Monday, 16 July 2018


Need for a renewed anti-adulteration drive


OurtimeBD.com
20.06.2018

Dr. Forqan Uddin Ahmed, Former Deputy General and Commandant, Ansar VDP Academy: In our country we often find dishonest traders who always want to cheat people and adopt unfair means. As disbelievers in any ethical principles, they are only inclined to dodge their customers and consumers. With such a malign intention in mind, they do not procure quality products; they import inputs with defects and assemble showing them fascinating externally.
Again, there are people who produce and procure things in a bad manner. They knowingly ignore the rules of storage and maintenance. They have the required know-how, but having wrong principles they avoid preserving things in a balanced and perfect manner. As a result, products do not only lose their quality but their life cycle shorten and finally they get ruined and are declared useless and non serviceable.
As our people are not aware of their consumer rights, dishonest fellows always take chances to continue their fraudulent activities.
This is not applicable to food items only, but to all items like drinks, cosmetics and clothings etc. Food is the fundamental right to all the citizens of the world. Safe food is a part and parcel of food security and it must be ensured. Public health has been threatened nowadays for the use and application of chemicals in drugs, baby food, vegetable and in other protein food-stuffs like fish, meat, milk etc. Though the awareness program is on from both the print and electronic media, dishonest people do not pay any heed to it. Moreover, it is assumed that the successive governments are not so serious about it. State agencies and its mechanism seem to be casual. At times, the markets come under operation from different agencies but it is not enough. These occasional drives are considered as eyewash in most of the people’s mind as their effectiveness always comes under question. The government must be more vigilant and dynamic in this respect.
It is amazing to know that out of the 21680 food items experimented during 2010 to 2013 period, 50% of the total tested commodities were found adulterated. Research findings show that food safety laws are not well-implemented. There are many reasons for which such adulteration of food takes place. Firstly, there are powerful syndicates behind these activities. Though the state enjoys the supreme authority it is not clear who has given those syndicate to make people hostages to their hands.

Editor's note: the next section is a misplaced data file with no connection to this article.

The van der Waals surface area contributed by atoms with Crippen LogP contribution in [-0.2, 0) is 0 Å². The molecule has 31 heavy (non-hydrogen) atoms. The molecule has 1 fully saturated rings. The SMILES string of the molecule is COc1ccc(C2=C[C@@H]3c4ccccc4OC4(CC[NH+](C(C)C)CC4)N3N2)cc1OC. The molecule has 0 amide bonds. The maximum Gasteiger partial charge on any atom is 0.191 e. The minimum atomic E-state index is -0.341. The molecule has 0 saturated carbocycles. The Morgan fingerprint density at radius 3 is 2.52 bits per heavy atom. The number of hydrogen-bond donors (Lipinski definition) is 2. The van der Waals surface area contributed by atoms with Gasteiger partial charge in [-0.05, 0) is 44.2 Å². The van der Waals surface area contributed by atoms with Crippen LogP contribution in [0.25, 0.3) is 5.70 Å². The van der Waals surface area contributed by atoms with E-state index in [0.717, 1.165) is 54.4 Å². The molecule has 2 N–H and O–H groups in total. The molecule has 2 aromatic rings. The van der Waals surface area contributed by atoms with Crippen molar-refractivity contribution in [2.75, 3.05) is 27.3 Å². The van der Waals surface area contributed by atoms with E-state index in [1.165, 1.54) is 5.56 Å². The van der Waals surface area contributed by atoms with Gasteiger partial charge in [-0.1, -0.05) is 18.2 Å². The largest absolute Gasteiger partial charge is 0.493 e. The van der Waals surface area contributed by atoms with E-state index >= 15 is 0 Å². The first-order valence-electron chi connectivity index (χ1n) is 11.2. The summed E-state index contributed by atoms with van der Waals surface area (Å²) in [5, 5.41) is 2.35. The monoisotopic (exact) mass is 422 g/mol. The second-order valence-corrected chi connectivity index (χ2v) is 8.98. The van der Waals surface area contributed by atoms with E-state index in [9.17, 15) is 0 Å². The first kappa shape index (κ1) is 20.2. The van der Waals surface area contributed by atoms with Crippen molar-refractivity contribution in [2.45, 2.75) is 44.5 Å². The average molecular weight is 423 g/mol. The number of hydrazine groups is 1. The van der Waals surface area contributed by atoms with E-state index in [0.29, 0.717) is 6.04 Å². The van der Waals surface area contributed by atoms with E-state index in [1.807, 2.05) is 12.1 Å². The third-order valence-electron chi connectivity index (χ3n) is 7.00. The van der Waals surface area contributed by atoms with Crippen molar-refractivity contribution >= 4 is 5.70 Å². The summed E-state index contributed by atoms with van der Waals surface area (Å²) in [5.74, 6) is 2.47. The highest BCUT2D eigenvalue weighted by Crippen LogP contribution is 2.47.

Research and survey from an NGO shows that, local government, health department and BSTI are under-staffed to monitor the relevant places in the market. At present, following the organogram, 319 Pourasava and 11 city corporations are supposed to be managed by 370 sanitary inspectors, but there exist only 78 inspectors. Again, as per the organogram of health directorate, 566 sanitary inspectors are employed. But in consideration of their work volume by no way it is sufficient. On the other hand, there are only 38 inspectors are on duty against 68 approved posts in BSTI. The deficiency of manpower in such positions at the field levels is creating big challenges to monitor food adulteration.
Moreover, there are unfair and dishonest activities from sanitary and BSTI officers which is another great problem. These are being done both by the government monitoring sides and the traders. This is undoubtedly a ominous signal for the different parties involved like consumers, sellers and market monitoring authorities. As per pure food ordinance 1959, every district and city is entitled to ensure food security by code but it is not done. Even the high court verdict of 2009 is not being implemented in this regard.
In our country, though the government has good intention, but due to the shortage of required manpower, budget, transport and logistics facilities, lack of adequate training, problems of sample procurement and its maintenance etc. are the major causes for which our officials fail to discharge their duties with responsibility. In fact, a comprehensive action plan should be developed by the government to check the food adulteration in the society. Otherwise, our future generation will suffer from malnutrition and would lose all the vitalities of life. The authorities concerned must be more active and vigilant and campaign should not be confined to a particular month like Ramadan. It should be on for all the time.


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